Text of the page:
Tragically, about 40,000 women will die with breast cancer this year in America as part of over 200,000 new diagnoses. Current anti-breast cancer medical efforts are aimed at critical early detection with mammograms. Early detection allows doctors to treat the cancer while it is still small and confined to the breasts. However, new medical research strongly suggests that women can eat and live proactively to prevent breast cancer before it strikes. Aaron Tabor, M.D., along with Lillie Shockney, RN, have written FIGHT NOW for women who want to reduce breast cancer risk, or risk of cancer recurrence, with proper eating and lifestyle choices.
“New medical research documents that many controllable choices can decrease risk of breast cancer. Women shouldn't wait around to simply become another random breast cancer victim. Whether you are currently a breast cancer patient, a survivor, or at high-risk for breast cancer, you can choose to fight now using the latest eating and lifestyle research. Prevention is the best cure,” said Dr. Tabor. Internationally-recognized breast cancer nurse Lillie Shockney, RN, BS, MAS, who has survived breast cancer twice, emphasizes, “We have control over how we nourish our bodies. This means that we may be able to reduce our breast cancer risk by making smarter choices. The same applies for our families. We want to reduce the risk of our daughters ever hearing the words, ‘You have breast cancer.’”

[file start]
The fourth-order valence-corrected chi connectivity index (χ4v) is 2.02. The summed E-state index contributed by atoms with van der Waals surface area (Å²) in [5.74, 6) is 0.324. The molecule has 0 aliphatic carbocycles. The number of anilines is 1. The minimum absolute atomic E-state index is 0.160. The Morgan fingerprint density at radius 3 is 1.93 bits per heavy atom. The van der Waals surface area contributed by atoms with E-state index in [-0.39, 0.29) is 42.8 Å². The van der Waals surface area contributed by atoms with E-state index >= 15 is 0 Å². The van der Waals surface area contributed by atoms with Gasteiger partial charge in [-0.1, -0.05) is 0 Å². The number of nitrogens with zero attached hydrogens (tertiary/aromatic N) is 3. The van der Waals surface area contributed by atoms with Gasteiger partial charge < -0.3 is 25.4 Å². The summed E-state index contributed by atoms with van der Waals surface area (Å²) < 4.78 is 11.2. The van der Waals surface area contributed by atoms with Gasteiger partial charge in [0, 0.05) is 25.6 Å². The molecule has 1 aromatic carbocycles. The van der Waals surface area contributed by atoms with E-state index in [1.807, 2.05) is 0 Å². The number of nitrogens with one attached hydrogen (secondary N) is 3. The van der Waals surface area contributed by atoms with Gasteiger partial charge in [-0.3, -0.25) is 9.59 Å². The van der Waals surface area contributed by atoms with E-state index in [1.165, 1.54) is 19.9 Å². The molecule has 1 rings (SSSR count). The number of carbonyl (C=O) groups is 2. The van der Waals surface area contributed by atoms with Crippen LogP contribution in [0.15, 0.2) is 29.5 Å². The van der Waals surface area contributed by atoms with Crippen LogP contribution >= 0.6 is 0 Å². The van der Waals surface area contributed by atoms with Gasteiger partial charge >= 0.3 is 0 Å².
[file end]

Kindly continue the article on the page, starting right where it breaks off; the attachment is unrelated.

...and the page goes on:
To help you reduce your risk of breast cancer, BeliefNet.com will share thirty-one FIGHT NOW articles with you during the month of October. Our goal is to give away 1,000,000 free FIGHT NOW books to you and your loved ones, so please help us spread the good news about the free prevention research.
Get your FREE copy of FIGHT NOW by Aaron Tabor, MD and Lillie Shockney, RN with life-saving breast cancer risk reduction information. Choose to fight now against breast cancer. Beliefnet's goal is to give away 1,000,000 free breast cancer books during the month of October, so please share with your loved ones.